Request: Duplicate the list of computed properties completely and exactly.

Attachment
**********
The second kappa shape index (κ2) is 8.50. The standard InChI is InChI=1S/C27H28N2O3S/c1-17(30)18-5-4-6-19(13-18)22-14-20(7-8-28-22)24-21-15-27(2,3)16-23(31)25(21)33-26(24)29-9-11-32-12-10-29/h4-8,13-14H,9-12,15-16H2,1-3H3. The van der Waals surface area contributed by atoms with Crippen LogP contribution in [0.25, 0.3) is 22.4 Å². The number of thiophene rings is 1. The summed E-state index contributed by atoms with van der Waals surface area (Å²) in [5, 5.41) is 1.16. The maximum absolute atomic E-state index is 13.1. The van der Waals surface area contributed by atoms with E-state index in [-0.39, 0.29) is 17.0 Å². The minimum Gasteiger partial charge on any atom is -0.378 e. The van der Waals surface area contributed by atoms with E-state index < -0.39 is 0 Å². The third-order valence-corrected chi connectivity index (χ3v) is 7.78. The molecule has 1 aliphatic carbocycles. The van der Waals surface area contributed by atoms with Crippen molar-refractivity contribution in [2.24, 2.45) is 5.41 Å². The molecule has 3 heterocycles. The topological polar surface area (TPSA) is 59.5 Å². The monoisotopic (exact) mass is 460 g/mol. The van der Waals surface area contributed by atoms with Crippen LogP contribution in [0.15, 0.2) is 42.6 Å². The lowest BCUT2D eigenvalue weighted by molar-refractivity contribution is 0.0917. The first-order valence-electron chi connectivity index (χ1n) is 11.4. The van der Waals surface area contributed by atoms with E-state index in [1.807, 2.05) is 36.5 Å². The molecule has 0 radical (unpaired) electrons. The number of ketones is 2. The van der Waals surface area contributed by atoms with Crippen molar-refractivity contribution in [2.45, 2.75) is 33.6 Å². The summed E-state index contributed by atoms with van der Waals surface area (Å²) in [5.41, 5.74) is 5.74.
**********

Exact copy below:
The second kappa shape index (κ2) is 8.50. The standard InChI is InChI=1S/C27H28N2O3S/c1-17(30)18-5-4-6-19(13-18)22-14-20(7-8-28-22)24-21-15-27(2,3)16-23(31)25(21)33-26(24)29-9-11-32-12-10-29/h4-8,13-14H,9-12,15-16H2,1-3H3. The van der Waals surface area contributed by atoms with Crippen LogP contribution in [0.25, 0.3) is 22.4 Å². The number of thiophene rings is 1. The summed E-state index contributed by atoms with van der Waals surface area (Å²) in [5, 5.41) is 1.16. The maximum absolute atomic E-state index is 13.1. The van der Waals surface area contributed by atoms with E-state index in [-0.39, 0.29) is 17.0 Å². The minimum Gasteiger partial charge on any atom is -0.378 e. The van der Waals surface area contributed by atoms with E-state index < -0.39 is 0 Å². The third-order valence-corrected chi connectivity index (χ3v) is 7.78. The molecule has 1 aliphatic carbocycles. The van der Waals surface area contributed by atoms with Crippen molar-refractivity contribution in [2.24, 2.45) is 5.41 Å². The molecule has 3 heterocycles. The topological polar surface area (TPSA) is 59.5 Å². The monoisotopic (exact) mass is 460 g/mol. The van der Waals surface area contributed by atoms with Crippen LogP contribution in [0.15, 0.2) is 42.6 Å². The lowest BCUT2D eigenvalue weighted by molar-refractivity contribution is 0.0917. The first-order valence-electron chi connectivity index (χ1n) is 11.4. The van der Waals surface area contributed by atoms with E-state index in [1.807, 2.05) is 36.5 Å². The molecule has 0 radical (unpaired) electrons. The number of ketones is 2. The van der Waals surface area contributed by atoms with Crippen molar-refractivity contribution in [2.45, 2.75) is 33.6 Å². The summed E-state index contributed by atoms with van der Waals surface area (Å²) in [5.41, 5.74) is 5.74.